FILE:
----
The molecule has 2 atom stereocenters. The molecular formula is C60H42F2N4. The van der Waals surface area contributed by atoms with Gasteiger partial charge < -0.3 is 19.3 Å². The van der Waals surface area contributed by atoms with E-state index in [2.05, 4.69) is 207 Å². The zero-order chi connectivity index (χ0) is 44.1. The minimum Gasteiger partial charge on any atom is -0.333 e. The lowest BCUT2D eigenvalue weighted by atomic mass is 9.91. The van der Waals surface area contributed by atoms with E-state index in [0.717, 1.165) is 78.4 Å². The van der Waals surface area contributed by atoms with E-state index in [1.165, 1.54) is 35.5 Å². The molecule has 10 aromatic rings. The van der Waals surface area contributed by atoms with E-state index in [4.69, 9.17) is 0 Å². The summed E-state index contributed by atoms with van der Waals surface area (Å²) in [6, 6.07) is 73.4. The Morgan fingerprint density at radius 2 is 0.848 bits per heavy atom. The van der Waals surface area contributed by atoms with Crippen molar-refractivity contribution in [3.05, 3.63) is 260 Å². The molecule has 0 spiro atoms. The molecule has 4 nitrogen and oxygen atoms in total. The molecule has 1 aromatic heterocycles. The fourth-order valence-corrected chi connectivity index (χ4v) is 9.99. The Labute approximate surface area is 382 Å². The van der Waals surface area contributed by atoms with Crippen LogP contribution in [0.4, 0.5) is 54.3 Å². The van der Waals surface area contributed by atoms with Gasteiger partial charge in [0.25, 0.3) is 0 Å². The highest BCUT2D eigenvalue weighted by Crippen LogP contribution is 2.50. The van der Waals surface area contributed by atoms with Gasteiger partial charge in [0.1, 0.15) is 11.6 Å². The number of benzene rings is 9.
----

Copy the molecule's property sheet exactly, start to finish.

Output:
The molecule has 2 atom stereocenters. The molecular formula is C60H42F2N4. The van der Waals surface area contributed by atoms with Gasteiger partial charge < -0.3 is 19.3 Å². The van der Waals surface area contributed by atoms with E-state index in [2.05, 4.69) is 207 Å². The zero-order chi connectivity index (χ0) is 44.1. The minimum Gasteiger partial charge on any atom is -0.333 e. The lowest BCUT2D eigenvalue weighted by atomic mass is 9.91. The van der Waals surface area contributed by atoms with E-state index in [0.717, 1.165) is 78.4 Å². The van der Waals surface area contributed by atoms with E-state index in [1.165, 1.54) is 35.5 Å². The molecule has 10 aromatic rings. The van der Waals surface area contributed by atoms with E-state index in [4.69, 9.17) is 0 Å². The summed E-state index contributed by atoms with van der Waals surface area (Å²) in [6, 6.07) is 73.4. The Morgan fingerprint density at radius 2 is 0.848 bits per heavy atom. The van der Waals surface area contributed by atoms with Crippen molar-refractivity contribution in [3.05, 3.63) is 260 Å². The molecule has 0 spiro atoms. The molecule has 4 nitrogen and oxygen atoms in total. The molecule has 1 aromatic heterocycles. The fourth-order valence-corrected chi connectivity index (χ4v) is 9.99. The Labute approximate surface area is 382 Å². The van der Waals surface area contributed by atoms with Crippen LogP contribution in [0.4, 0.5) is 54.3 Å². The van der Waals surface area contributed by atoms with Gasteiger partial charge in [0.25, 0.3) is 0 Å². The highest BCUT2D eigenvalue weighted by Crippen LogP contribution is 2.50. The van der Waals surface area contributed by atoms with Gasteiger partial charge in [0.1, 0.15) is 11.6 Å². The number of benzene rings is 9.